Jun 6, 2018

Japanese Can Cocktails

Can cocktail drinks are so perfect for drinking at home if you aren't the izakaya type, although sometimes they're served in restaurants as well. Chu-hi, highball, or sours are sweet, have alcohol content up to 8% for the 'strong' brands, and perfect when you want to relax but stay aware. They often contain vodka as their alcohol, but sometimes the label shows 'spirits' or 'western alcohol' meaning not based on rice or traditional alcohol. The ones which are actually made with rice based liquor (nihonshu) or brandy for example are much nicer, and usually more expensive. Likewise the type made fresh in the restaurants (fresh grapefruit!) are tastier compared with those poured from the cheapest can into your glass. The store brands are a little cheaper but don't taste as nice, where the Suntory Horoyoi (a little drunk) and Kirin Hyoketsu (freezing) brands are affordable but don't have such an obvious cheap alcohol taste.

As I'm a cheap date, these can chu-hi (especially the weaker Horoyoi brand at 3% alcohol) are perfect for me. I think I was turned onto them from my side hustle at the occasional international party where beer, horoyoi chu-hi, and snacks were provided. Back then I could even drink two cans of the sweet horoyoi and not feel nervous talking to strangers without too much of a buzz. These days, if I share one can with my husband, I'm feeling good. One can on my own is almost too much, which proves what a lightweight I am.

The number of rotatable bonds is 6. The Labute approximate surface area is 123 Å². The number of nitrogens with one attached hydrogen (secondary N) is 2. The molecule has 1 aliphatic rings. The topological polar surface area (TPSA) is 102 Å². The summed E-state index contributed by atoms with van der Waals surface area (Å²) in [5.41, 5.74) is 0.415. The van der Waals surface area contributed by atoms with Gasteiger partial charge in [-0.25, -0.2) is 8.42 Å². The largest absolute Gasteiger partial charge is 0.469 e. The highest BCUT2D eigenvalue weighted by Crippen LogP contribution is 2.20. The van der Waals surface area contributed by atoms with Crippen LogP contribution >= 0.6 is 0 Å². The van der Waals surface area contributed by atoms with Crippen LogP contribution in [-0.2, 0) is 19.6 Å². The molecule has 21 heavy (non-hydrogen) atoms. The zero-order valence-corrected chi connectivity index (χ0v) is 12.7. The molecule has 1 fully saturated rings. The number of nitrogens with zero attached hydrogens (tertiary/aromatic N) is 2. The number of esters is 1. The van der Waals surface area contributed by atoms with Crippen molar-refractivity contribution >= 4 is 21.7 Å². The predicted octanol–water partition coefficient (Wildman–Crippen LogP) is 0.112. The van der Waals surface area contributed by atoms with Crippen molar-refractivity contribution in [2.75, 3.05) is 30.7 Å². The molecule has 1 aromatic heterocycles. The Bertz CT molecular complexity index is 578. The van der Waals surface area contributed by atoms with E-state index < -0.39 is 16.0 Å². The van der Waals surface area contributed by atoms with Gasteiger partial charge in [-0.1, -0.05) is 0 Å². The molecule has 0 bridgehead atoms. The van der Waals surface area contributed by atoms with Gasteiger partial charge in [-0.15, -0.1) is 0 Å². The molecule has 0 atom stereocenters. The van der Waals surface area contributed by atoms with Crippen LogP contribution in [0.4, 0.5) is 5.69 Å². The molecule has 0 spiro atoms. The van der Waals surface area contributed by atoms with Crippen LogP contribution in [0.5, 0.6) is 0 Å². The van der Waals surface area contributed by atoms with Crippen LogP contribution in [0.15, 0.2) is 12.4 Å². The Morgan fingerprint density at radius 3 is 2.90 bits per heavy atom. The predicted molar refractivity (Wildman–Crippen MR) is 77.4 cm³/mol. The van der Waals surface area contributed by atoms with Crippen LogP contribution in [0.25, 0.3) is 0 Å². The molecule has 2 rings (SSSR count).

Horoyoi has a newer premium line, and I just tried their white sour which contains brandy and vanilla. It was so nice and smooth after a week of work. The fruit flavors contain up to 26% juice, depending on the flavor, which is impressive. Even their regular fruit chu-hi has a super fresh fruit taste.

Japanese Can Cocktails photo

I've also tried Suntory's Kokushibori kiwi flavor (10% juice) and the flavor is spot on fresh fruit. It's so welcome in a country where fruit is seasonal and expensive. I miss having tons of it around all year. (Yesterday I was looking for the owner of a tree I spotted on a walk, full of what appeared to be ripe apricots, ready to pay cash to be allowed to pick some. I never found out which property the tree was on and didn't see anyone to ask, but will go back. Otherwise it's the seasonal Horoyoi apricot flavor.)

I'm the type who's fond of the strangest and rarest flavors I can spot, to try out the local taste or experience something unique. Seasonal is also perfect. Photos in the gallery are winter mikan, Wakayama plum sour from Kaldi, and the 8% kabosu highball from Oita Prefecture.

I hope you've had a chance to enjoy these can cocktails in Japan too!

Gallery - Can Cocktails



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